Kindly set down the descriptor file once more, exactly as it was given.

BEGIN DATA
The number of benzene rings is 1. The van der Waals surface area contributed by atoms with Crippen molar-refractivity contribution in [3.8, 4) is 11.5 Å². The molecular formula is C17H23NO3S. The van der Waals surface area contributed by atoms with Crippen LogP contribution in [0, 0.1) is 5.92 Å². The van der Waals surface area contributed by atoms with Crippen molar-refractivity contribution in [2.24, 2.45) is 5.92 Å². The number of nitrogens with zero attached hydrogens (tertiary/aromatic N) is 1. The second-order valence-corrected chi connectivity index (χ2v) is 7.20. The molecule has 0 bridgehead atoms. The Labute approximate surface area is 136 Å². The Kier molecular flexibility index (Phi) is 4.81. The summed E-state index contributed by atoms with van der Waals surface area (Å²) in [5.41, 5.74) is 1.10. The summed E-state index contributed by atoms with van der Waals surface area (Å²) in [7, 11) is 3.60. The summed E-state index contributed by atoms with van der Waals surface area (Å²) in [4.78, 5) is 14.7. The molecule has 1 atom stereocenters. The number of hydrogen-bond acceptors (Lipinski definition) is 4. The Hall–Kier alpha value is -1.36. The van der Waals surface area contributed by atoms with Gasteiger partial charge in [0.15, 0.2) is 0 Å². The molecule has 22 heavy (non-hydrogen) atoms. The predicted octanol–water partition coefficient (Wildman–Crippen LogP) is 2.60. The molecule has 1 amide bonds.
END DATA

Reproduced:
The number of benzene rings is 1. The van der Waals surface area contributed by atoms with Crippen molar-refractivity contribution in [3.8, 4) is 11.5 Å². The molecular formula is C17H23NO3S. The van der Waals surface area contributed by atoms with Crippen LogP contribution in [0, 0.1) is 5.92 Å². The van der Waals surface area contributed by atoms with Crippen molar-refractivity contribution in [2.24, 2.45) is 5.92 Å². The number of nitrogens with zero attached hydrogens (tertiary/aromatic N) is 1. The second-order valence-corrected chi connectivity index (χ2v) is 7.20. The molecule has 0 bridgehead atoms. The Labute approximate surface area is 136 Å². The Kier molecular flexibility index (Phi) is 4.81. The summed E-state index contributed by atoms with van der Waals surface area (Å²) in [5.41, 5.74) is 1.10. The summed E-state index contributed by atoms with van der Waals surface area (Å²) in [7, 11) is 3.60. The summed E-state index contributed by atoms with van der Waals surface area (Å²) in [4.78, 5) is 14.7. The molecule has 1 atom stereocenters. The number of hydrogen-bond acceptors (Lipinski definition) is 4. The Hall–Kier alpha value is -1.36. The van der Waals surface area contributed by atoms with Gasteiger partial charge in [0.15, 0.2) is 0 Å². The molecule has 22 heavy (non-hydrogen) atoms. The predicted octanol–water partition coefficient (Wildman–Crippen LogP) is 2.60. The molecule has 1 amide bonds.